As we have seen in the previous chapters, the modern elaboration of humanitarian ethics has emerged as a principle-based system of ethics. In these principles, the humanitarian profession describes itself to the world in ideal terms. This chapter now stakes out the field of humanitarian ethics more widely than its principles alone, in order to understand the actual shape and character of humanitarian ethics when they are applied in practice. A wider look at humanitarian ethics shows that the ethical concerns of humanitarian action operate at different levels in any conflict or disaster and across several disciplines. It is also clear that, in practice, humanitarian ethics is not a simple matter of application but is an ethics of struggle that is essentially realist rather than idealist, adopts a role morality and is increasingly turning to an ideology of rights in addition to its earlier principles and rules.
The Different Levels of Humanitarian Ethics
Humanitarian ethics engages at three very different levels of practice: the intimate, the operational and the strategic.
• Intimate ethics—As medics, social workers, water engineers, protection officers or livelihood experts, humanitarian workers frequently work on very personal matters of survival and dignity in intimate contact with individual adults and children, and with families and small neighbourhoods. This level of practice is concerned with the best interests of individual human beings who are suffering and with finding immediate solutions to their suffering. The intimate sphere of humanitarian ethics generates a succession of personal care challenges in which individual humanitarian practitioners must work face- to-face with affected individuals, and in their best interests, to find practical and often urgent solutions that best meet their needs.
• Operational ethics—As project managers, humanitarian leaders are required to make choices and decisions about whole areas of operation at the level of camps, districts and sub-regions. These choices involve organizational questions about what to do, how best to do it and with whom to collaborate. The operational sphere is more likely to involve organizational questions about the optimal organizational platform, appropriate resource allocation and more political questions of cooperation with government, armed groups, other agencies and local NGOs. It also involves important questions of staff care and security.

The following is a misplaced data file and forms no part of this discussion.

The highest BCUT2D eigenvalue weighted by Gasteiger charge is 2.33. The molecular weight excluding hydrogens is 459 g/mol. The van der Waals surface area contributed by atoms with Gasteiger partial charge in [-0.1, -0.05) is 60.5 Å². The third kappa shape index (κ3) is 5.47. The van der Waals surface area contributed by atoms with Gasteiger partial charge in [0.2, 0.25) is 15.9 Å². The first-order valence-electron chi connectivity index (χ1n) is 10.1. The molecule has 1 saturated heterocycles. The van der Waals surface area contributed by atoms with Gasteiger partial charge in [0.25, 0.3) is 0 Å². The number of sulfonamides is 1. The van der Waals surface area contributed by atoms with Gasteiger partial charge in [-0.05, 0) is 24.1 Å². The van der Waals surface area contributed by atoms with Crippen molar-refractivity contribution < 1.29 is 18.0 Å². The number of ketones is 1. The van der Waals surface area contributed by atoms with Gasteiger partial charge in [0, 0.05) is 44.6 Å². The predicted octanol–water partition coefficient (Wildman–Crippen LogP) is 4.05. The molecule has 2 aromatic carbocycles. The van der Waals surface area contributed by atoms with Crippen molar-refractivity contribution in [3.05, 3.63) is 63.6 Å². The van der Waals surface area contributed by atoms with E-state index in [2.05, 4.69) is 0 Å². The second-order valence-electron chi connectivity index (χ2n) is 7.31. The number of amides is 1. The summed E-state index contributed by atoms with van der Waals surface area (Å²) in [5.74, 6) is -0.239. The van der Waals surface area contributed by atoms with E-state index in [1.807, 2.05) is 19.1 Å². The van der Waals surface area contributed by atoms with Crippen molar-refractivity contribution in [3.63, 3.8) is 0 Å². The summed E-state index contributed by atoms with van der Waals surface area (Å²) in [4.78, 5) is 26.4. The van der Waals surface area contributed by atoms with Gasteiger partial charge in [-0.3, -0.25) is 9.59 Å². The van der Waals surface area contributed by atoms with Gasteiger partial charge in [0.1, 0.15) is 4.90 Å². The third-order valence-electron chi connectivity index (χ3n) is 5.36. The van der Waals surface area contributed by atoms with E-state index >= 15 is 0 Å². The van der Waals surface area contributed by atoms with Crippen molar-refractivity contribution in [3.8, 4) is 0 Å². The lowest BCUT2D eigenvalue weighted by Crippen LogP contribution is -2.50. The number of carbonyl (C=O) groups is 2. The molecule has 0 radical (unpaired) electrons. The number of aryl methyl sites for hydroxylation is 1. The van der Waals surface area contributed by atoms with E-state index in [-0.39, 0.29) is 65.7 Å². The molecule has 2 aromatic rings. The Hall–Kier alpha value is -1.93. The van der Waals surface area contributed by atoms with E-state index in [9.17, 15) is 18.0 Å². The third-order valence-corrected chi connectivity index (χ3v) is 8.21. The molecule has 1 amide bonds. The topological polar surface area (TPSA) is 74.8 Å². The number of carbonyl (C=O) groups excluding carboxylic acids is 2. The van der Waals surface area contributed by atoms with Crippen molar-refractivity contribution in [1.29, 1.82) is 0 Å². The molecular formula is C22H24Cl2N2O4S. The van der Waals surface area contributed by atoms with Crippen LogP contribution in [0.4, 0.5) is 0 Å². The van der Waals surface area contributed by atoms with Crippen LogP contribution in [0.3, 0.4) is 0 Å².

• Strategic ethics—As leaders of international organizations, humanitarian directors make global strategic choices around funding priorities, geographical coverage and political and commercial collaborations. This level is concerned with institutional interests and goals. The strategic sphere is the most remote but potentially most influential sphere of humanitarian ethics. Here, grand questions of institutional priority, goal setting, resource allocation, strategic focus and organizational culture are decided. These questions are combined with decisions around appropriate political partnerships, strategic relationships with funders and the marketing of human need.
These different levels of ethical practice are common to any large organization and business and show the range of different practical challenges involved in humanitarian ethics. Not the least of these is the requirement for humanitarians in each layer of practice to be sensitive to the ethical challenges of the other layers.